Barbados makes new push to become republic, leave colonial past behind
BRIDGETOWN (Reuters) - Barbados should become a republic and leave its colonial past behind, a top official said on Wednesday, after the Caribbean island nation said it wants to remove Britain's Queen Elizabeth as its head of state. A former British colony that gained independence in 1966, the nation of just under 300,000 has maintained a formal link with the British monarchy as have some other countries that were once part of the British empire.
BRIDGETOWN (Reuters) - Barbados should become a republic and leave its colonial past behind, a top official said on Wednesday, after the Caribbean island nation said it wants to remove Britain's Queen Elizabeth as its head of state.
A former British colony that gained independence in 1966, the nation of just under 300,000 has maintained a formal link with the British monarchy as have some other countries that were once part of the British empire.
"The time has come to fully leave our colonial past behind," said Barbados Governor General Sandra Mason, delivering a speech on behalf of the country's Prime Minister Mia Mottley.
Mottley won a landslide victory in 2018.
"Barbadians want a Barbadian head of state. This is the ultimate statement of confidence in who we are and what we are capable of achieving," Mason said.
"Hence, Barbados will take the next logical step toward full sovereignty and become a republic by the time we celebrate our 55th anniversary of independence."
That anniversary will come in November 2021.
But on the Caribbean island nation the suggestion has been met with skepticism.
The idea of becoming a republic has been put forward by different governments over the past decades.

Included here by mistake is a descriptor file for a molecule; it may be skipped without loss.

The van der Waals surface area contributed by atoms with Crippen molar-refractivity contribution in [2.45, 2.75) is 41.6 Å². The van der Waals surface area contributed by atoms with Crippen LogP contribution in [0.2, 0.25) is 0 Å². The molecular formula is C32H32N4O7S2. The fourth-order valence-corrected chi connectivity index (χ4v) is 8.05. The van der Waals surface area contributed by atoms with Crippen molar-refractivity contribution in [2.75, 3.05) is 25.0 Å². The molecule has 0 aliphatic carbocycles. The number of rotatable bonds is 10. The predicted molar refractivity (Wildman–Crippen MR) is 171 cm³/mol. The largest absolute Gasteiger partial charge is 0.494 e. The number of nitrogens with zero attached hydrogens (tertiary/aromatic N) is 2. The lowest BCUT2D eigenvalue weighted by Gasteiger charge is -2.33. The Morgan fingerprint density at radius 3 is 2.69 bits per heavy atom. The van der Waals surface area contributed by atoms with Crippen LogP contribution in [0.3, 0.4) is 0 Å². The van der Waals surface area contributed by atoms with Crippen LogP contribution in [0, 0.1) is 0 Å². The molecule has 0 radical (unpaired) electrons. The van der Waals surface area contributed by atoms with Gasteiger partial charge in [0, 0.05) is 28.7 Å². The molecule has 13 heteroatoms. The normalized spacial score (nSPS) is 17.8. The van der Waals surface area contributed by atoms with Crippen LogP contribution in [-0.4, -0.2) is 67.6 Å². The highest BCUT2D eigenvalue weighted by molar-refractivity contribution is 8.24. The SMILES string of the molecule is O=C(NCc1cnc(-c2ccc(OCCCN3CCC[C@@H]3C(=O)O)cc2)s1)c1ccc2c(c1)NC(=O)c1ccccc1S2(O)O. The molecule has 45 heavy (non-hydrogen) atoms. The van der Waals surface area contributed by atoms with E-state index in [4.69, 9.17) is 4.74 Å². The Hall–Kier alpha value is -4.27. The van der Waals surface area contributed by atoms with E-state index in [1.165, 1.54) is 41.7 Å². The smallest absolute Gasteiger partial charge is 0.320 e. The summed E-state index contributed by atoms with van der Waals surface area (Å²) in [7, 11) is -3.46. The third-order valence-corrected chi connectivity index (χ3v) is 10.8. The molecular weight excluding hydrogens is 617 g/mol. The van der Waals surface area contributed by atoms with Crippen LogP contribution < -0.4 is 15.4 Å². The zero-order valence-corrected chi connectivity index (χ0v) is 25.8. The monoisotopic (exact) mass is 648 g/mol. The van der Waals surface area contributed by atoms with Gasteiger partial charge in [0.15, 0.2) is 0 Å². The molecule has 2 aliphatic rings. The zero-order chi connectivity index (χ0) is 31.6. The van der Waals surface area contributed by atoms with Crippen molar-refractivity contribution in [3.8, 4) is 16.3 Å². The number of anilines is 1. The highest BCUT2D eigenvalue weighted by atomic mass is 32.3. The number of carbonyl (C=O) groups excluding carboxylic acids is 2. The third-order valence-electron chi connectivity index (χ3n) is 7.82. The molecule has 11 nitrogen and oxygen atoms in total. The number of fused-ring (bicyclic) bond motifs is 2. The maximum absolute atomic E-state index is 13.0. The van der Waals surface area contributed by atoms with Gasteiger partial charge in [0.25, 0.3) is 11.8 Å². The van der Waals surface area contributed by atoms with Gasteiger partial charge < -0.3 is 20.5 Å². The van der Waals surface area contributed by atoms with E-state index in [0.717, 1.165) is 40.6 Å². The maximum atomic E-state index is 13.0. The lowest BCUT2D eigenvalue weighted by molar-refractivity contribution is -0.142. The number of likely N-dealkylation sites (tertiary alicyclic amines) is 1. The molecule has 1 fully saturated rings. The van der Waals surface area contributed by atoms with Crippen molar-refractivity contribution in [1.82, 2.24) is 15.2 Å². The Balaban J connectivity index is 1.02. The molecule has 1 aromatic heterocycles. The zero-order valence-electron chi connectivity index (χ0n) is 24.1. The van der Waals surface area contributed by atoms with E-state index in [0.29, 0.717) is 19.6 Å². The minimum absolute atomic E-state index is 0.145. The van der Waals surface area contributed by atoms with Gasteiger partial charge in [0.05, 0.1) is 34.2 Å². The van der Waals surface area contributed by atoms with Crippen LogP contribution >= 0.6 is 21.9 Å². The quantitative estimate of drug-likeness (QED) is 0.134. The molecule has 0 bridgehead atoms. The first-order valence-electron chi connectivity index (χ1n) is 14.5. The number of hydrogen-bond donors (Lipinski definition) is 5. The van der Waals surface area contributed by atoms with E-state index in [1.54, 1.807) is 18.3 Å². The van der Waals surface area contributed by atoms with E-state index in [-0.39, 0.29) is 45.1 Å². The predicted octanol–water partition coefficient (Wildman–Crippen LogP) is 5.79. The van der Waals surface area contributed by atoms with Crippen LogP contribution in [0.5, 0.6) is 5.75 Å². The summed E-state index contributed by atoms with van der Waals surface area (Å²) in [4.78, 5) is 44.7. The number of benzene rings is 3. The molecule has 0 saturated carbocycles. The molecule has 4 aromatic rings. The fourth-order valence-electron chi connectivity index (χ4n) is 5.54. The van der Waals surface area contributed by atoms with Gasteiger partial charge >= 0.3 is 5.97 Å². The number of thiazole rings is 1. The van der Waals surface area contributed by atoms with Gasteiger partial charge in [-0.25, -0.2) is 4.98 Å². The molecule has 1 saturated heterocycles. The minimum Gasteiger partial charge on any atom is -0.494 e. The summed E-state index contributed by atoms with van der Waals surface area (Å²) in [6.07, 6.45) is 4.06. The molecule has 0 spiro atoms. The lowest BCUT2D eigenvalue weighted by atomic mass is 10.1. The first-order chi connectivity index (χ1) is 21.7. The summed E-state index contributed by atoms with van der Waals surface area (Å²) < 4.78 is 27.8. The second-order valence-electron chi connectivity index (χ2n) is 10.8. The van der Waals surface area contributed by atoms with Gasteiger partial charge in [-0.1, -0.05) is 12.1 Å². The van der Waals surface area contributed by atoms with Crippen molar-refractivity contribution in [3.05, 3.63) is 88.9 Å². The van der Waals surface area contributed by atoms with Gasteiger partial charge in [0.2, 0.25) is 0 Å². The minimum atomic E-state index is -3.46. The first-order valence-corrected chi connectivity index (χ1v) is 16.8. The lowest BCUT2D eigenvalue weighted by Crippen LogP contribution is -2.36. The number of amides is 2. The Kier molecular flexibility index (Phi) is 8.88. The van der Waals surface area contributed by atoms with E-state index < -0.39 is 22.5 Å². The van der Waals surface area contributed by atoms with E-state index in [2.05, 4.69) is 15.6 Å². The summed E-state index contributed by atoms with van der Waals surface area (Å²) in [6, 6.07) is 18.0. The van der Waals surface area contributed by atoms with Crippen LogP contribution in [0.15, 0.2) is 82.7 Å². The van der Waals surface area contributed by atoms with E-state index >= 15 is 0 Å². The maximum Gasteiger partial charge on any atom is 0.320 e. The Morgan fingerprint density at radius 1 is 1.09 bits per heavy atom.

More recently, there has been frustration with the government's delay in removing colonial ea statues.
The bronze statue of Admiral Lord Nelson, erected in 1813, still stands on Broad Street in the capital city of Bridgetown.
It was scheduled for removal last month when different countries around the world started removing similar statues from public spaces as protests against racism grew.
Roy R. Morris, press secretary to the prime minister of Barbados, said in response to Reuters questions that there was no particular trigger for the timing of a renewed push to become a republic other than fulfilling a longstanding promise by the island's politicians.
(Reporting by Estelle Shirbon and Rob Edison Sandiford; editing by Guy Faulconbridge and Cynthia Osterman)
This story has not been edited by Firstpost staff and is generated by auto-feed.
By Robin Emmott and John Irish | BRUSSELS/PARIS BRUSSELS/PARIS France and Germany will agree to a U.S. plan for NATO to take a bigger role in the fight against Islamic militants at a meeting with President Donald Trump on Thursday, but insist the move is purely symbolic, four senior European diplomats said.The decision to allow the North Atlantic Treaty Organization to join the coalition against Islamic State in Syria and Iraq follows weeks of pressure on the two allies, who are wary of NATO confronting Russia in Syria and of alienating Arab countries who see NATO as pushing a pro-Western agenda."NATO as an institution will join the coalition," said one senior diplomat involved in the discussions. "The question is whether this just a symbolic gesture to the United States
BEIJING Chinese President Xi Jinping on Wednesday called for greater efforts to make the country's navy a world class one, strong in operations on, below and above the surface, as it steps up its ability to project power far from its shores.China's navy has taken an increasingly prominent role in recent months, with a rising star admiral taking command, its first aircraft carrier sailing around self-ruled Taiwan and a new aircraft carrier launched last month.With President Donald Trump promising a US shipbuilding spree and unnerving Beijing with his unpredictable approach on hot button issues including Taiwan and the South and East China Seas, China is pushing to narrow the gap with the U.S. Navy.Inspecting navy headquarters, Xi said the navy should "aim for the top ranks in the world", the Defence Ministry said in a statement about his visit."Building a strong and modern navy is an important mark of a top ranking global military," the ministry paraphrased Xi as saying.